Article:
L/R: Anne and David Crossen receiving the memorial plaque from RSA member Rhonda Graham-van Rooden. Photo courtesy Victoria Caseley

Soldier’s family search succeeds

by Paul Campbell

More than a century after a New Zealand soldier was killed in action at Ypres in Belgium, a British government memorial plaque has found its way back to his family, after an extensive search.

The plaque, known as the Dead Man’s Penny, or Widow’s Penny was sent to the family of Private Robert Joseph Crossen, 1st Battalion, Canterbury Infantry Regiment, and received by his mother Ellen, in 1923.

Robert was 27, unmarried, the sixth son of Thomas and Ellen Crossen. His is one of many bodies never recovered, commemorated on the Buttes Memorial at Polygon Wood in Belgium, along with 377 officers and men of the New Zealand Division who died in the area and who have no known grave. In New Zealand, Robert Crossen is remembered on the Rolleston Roll of Honour.

“His mother, Ellen, received the plaque in 1923 and it is not clear what happened to it until newlywed Judy Challis moved into an old house in New Brighton in 1963 and found it wrapped in old newspaper in the hot water cupboard,” said Oxford RSA member Rhonda Graham-van Rooden.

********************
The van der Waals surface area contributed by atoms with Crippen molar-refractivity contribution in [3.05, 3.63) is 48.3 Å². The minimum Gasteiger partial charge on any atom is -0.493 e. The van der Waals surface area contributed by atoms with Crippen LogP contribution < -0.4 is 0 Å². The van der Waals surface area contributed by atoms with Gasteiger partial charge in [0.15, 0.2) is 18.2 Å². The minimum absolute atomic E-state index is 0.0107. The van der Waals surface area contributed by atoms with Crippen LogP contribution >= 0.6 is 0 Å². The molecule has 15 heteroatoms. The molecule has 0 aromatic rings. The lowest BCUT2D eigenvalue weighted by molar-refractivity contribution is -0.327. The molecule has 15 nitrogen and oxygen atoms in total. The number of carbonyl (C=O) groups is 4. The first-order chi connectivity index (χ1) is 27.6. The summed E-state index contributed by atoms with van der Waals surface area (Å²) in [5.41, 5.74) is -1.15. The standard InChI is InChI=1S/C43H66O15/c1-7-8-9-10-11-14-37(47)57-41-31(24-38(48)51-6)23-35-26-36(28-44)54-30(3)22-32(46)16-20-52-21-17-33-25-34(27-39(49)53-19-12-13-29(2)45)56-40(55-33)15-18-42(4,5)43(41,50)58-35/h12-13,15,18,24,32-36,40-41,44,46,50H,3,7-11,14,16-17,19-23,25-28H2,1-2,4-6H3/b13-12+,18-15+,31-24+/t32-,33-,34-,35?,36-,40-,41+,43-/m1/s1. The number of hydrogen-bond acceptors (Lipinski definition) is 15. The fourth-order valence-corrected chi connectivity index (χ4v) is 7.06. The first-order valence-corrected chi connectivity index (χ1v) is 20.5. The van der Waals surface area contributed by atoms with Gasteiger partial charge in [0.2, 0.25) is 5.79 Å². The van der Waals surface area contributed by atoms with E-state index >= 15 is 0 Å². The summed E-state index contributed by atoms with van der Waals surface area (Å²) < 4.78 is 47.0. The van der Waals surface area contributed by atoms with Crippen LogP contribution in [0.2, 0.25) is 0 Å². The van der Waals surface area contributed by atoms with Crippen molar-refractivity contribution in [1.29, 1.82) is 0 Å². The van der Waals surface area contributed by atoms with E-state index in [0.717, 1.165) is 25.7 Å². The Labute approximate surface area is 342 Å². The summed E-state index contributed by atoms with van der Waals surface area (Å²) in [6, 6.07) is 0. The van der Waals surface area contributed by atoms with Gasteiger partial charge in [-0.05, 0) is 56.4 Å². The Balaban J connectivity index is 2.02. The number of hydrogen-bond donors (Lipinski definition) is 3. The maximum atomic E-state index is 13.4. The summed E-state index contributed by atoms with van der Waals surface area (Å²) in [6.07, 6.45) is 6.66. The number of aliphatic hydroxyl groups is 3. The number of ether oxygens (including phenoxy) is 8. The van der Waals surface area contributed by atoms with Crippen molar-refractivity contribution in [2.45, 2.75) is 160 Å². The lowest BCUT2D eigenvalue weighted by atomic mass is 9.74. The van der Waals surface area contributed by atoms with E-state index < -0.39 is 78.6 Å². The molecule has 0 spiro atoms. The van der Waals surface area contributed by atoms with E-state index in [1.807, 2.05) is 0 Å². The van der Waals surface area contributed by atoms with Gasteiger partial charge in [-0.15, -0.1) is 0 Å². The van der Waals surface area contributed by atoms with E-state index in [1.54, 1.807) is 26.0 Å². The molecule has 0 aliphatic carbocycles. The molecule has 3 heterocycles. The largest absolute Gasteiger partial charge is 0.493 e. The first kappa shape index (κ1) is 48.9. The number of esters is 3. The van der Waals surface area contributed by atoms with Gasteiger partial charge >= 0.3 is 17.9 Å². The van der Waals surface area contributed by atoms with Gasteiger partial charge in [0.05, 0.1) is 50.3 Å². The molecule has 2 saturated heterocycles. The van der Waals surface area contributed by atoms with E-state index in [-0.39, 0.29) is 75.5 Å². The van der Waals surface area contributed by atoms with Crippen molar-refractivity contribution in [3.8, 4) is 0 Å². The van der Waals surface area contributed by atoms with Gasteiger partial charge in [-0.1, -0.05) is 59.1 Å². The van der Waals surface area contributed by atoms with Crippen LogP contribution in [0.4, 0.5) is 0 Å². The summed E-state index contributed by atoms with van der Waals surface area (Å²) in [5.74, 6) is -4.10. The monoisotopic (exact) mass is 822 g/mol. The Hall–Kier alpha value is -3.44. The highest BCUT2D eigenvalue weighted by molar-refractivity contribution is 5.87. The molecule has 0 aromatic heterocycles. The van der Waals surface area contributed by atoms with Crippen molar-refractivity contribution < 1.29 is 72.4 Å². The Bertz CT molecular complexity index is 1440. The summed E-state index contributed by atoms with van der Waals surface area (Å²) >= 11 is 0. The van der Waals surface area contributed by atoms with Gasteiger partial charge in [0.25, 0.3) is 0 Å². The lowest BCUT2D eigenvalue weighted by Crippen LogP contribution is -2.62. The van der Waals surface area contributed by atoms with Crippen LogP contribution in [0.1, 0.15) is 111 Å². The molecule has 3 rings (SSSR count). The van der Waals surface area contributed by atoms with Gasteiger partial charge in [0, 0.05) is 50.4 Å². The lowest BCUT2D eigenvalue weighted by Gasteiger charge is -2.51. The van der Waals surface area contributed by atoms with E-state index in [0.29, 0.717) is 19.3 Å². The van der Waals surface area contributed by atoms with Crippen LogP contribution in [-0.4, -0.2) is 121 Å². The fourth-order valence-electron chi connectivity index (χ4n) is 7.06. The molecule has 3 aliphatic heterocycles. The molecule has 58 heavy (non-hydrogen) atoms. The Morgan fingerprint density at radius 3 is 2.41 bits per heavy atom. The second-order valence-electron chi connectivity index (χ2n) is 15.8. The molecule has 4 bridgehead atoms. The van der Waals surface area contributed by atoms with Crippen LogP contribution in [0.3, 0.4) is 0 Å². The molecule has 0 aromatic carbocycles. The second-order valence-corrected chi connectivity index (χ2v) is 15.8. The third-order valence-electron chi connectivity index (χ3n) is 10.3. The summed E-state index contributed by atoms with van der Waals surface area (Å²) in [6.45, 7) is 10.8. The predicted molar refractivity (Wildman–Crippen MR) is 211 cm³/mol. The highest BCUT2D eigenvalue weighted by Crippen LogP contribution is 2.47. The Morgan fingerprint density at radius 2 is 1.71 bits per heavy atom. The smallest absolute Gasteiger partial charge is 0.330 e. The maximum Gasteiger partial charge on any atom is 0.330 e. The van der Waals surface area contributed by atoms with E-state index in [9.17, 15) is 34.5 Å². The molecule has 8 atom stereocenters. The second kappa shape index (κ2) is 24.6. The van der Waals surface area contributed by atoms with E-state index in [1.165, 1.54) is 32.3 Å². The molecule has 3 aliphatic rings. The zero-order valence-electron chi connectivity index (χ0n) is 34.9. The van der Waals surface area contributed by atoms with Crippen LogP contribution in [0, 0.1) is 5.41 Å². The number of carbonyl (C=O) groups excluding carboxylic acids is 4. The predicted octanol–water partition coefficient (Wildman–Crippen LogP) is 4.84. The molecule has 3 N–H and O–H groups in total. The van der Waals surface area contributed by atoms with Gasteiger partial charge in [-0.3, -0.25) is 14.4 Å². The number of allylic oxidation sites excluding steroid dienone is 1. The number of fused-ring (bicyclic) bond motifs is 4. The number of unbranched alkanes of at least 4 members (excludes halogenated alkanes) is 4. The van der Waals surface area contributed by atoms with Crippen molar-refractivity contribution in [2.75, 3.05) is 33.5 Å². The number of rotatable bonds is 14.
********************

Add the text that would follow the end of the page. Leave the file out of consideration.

“Challis cherished the memorial plaque, carefully looking after it for 50 years until she saw a newspaper article about a similar plaque being reunited with lost family. She gave it to her sister, Angela Lyons, a member of the Oxford RSA. and I took up the challenge to reunite it with the Crossen family.”

Rhonda carried out extensive research and publicity, and her efforts were featured in a recent edition of The Record and rewarded when retired army major, Ian Martyn, of Medals Reunited NZ, became aware of the story. He was able to track down Robert’s grand-nephew David Crossen.

“David’s grandfather John James Crossen and Robert were brothers,” said Rhonda.

“Well, we hit the jackpot! Thanks to your article in The Record a relative, Tracey Peoples, came forward and contacted me and at the same time, I was given a contact for Ian Martyn. Once again thank you for your help and for being part of this successful search.”

The plaque was finally reunited with the Crossen family when it was handed over to David Crossen by Rhonda Graham-van Rooden on Armistice Day, November 11, at the Oxford Cenotaph.